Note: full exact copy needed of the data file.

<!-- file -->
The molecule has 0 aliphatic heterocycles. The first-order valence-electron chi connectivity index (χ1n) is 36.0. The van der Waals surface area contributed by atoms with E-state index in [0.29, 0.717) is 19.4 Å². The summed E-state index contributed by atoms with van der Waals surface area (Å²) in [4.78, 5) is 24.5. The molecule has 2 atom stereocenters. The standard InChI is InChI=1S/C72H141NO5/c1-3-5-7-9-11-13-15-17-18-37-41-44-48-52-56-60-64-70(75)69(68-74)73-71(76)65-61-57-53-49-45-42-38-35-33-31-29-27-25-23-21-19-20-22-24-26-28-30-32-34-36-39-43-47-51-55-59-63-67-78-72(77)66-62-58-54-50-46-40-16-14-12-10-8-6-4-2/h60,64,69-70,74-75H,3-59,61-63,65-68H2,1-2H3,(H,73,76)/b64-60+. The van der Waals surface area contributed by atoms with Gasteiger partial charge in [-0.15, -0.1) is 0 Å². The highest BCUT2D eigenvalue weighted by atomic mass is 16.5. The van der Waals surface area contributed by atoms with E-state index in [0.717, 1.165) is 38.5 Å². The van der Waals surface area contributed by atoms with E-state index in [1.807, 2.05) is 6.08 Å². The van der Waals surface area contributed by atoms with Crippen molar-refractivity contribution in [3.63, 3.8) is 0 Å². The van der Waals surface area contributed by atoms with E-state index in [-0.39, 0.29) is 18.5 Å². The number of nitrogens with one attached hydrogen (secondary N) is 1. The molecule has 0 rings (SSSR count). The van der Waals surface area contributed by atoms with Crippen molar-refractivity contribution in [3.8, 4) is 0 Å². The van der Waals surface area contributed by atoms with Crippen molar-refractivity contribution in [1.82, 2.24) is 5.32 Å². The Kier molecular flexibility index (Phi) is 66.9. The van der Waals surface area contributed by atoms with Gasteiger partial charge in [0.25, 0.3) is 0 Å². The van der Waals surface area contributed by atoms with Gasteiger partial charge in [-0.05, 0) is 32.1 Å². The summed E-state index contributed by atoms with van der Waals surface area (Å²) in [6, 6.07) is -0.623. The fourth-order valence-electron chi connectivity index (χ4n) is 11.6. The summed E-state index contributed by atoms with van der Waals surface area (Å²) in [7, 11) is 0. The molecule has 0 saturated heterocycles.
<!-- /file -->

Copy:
The molecule has 0 aliphatic heterocycles. The first-order valence-electron chi connectivity index (χ1n) is 36.0. The van der Waals surface area contributed by atoms with E-state index in [0.29, 0.717) is 19.4 Å². The summed E-state index contributed by atoms with van der Waals surface area (Å²) in [4.78, 5) is 24.5. The molecule has 2 atom stereocenters. The standard InChI is InChI=1S/C72H141NO5/c1-3-5-7-9-11-13-15-17-18-37-41-44-48-52-56-60-64-70(75)69(68-74)73-71(76)65-61-57-53-49-45-42-38-35-33-31-29-27-25-23-21-19-20-22-24-26-28-30-32-34-36-39-43-47-51-55-59-63-67-78-72(77)66-62-58-54-50-46-40-16-14-12-10-8-6-4-2/h60,64,69-70,74-75H,3-59,61-63,65-68H2,1-2H3,(H,73,76)/b64-60+. The van der Waals surface area contributed by atoms with Gasteiger partial charge in [-0.15, -0.1) is 0 Å². The highest BCUT2D eigenvalue weighted by atomic mass is 16.5. The van der Waals surface area contributed by atoms with E-state index in [0.717, 1.165) is 38.5 Å². The van der Waals surface area contributed by atoms with E-state index in [1.807, 2.05) is 6.08 Å². The van der Waals surface area contributed by atoms with Crippen molar-refractivity contribution in [3.63, 3.8) is 0 Å². The van der Waals surface area contributed by atoms with E-state index in [-0.39, 0.29) is 18.5 Å². The number of nitrogens with one attached hydrogen (secondary N) is 1. The molecule has 0 rings (SSSR count). The van der Waals surface area contributed by atoms with Crippen molar-refractivity contribution in [3.8, 4) is 0 Å². The van der Waals surface area contributed by atoms with Crippen molar-refractivity contribution in [1.82, 2.24) is 5.32 Å². The Kier molecular flexibility index (Phi) is 66.9. The van der Waals surface area contributed by atoms with Gasteiger partial charge in [0.25, 0.3) is 0 Å². The van der Waals surface area contributed by atoms with Gasteiger partial charge in [-0.05, 0) is 32.1 Å². The summed E-state index contributed by atoms with van der Waals surface area (Å²) in [6, 6.07) is -0.623. The fourth-order valence-electron chi connectivity index (χ4n) is 11.6. The summed E-state index contributed by atoms with van der Waals surface area (Å²) in [7, 11) is 0. The molecule has 0 saturated heterocycles.